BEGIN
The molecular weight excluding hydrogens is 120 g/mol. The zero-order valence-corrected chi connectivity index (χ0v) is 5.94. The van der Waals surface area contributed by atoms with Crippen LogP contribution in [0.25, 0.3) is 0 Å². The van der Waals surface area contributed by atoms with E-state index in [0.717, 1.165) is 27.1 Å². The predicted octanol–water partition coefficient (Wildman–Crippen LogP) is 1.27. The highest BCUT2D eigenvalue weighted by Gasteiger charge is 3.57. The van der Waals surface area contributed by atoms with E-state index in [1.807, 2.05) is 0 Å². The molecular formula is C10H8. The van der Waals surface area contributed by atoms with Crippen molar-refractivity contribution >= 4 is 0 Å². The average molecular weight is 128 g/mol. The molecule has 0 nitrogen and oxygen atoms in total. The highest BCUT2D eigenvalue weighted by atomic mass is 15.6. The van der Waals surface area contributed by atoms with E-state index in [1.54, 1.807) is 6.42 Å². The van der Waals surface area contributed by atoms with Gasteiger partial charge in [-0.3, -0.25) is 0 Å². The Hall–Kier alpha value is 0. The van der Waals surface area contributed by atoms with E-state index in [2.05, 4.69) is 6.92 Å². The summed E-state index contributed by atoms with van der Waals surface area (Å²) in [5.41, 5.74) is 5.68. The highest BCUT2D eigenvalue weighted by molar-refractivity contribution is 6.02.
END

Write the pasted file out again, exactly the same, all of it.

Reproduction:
The molecular weight excluding hydrogens is 120 g/mol. The zero-order valence-corrected chi connectivity index (χ0v) is 5.94. The van der Waals surface area contributed by atoms with Crippen LogP contribution in [0.25, 0.3) is 0 Å². The van der Waals surface area contributed by atoms with E-state index in [0.717, 1.165) is 27.1 Å². The predicted octanol–water partition coefficient (Wildman–Crippen LogP) is 1.27. The highest BCUT2D eigenvalue weighted by Gasteiger charge is 3.57. The van der Waals surface area contributed by atoms with E-state index in [1.807, 2.05) is 0 Å². The molecular formula is C10H8. The van der Waals surface area contributed by atoms with Crippen molar-refractivity contribution >= 4 is 0 Å². The average molecular weight is 128 g/mol. The molecule has 0 nitrogen and oxygen atoms in total. The highest BCUT2D eigenvalue weighted by atomic mass is 15.6. The van der Waals surface area contributed by atoms with E-state index in [1.54, 1.807) is 6.42 Å². The van der Waals surface area contributed by atoms with Gasteiger partial charge in [-0.3, -0.25) is 0 Å². The Hall–Kier alpha value is 0. The van der Waals surface area contributed by atoms with E-state index in [2.05, 4.69) is 6.92 Å². The summed E-state index contributed by atoms with van der Waals surface area (Å²) in [5.41, 5.74) is 5.68. The highest BCUT2D eigenvalue weighted by molar-refractivity contribution is 6.02.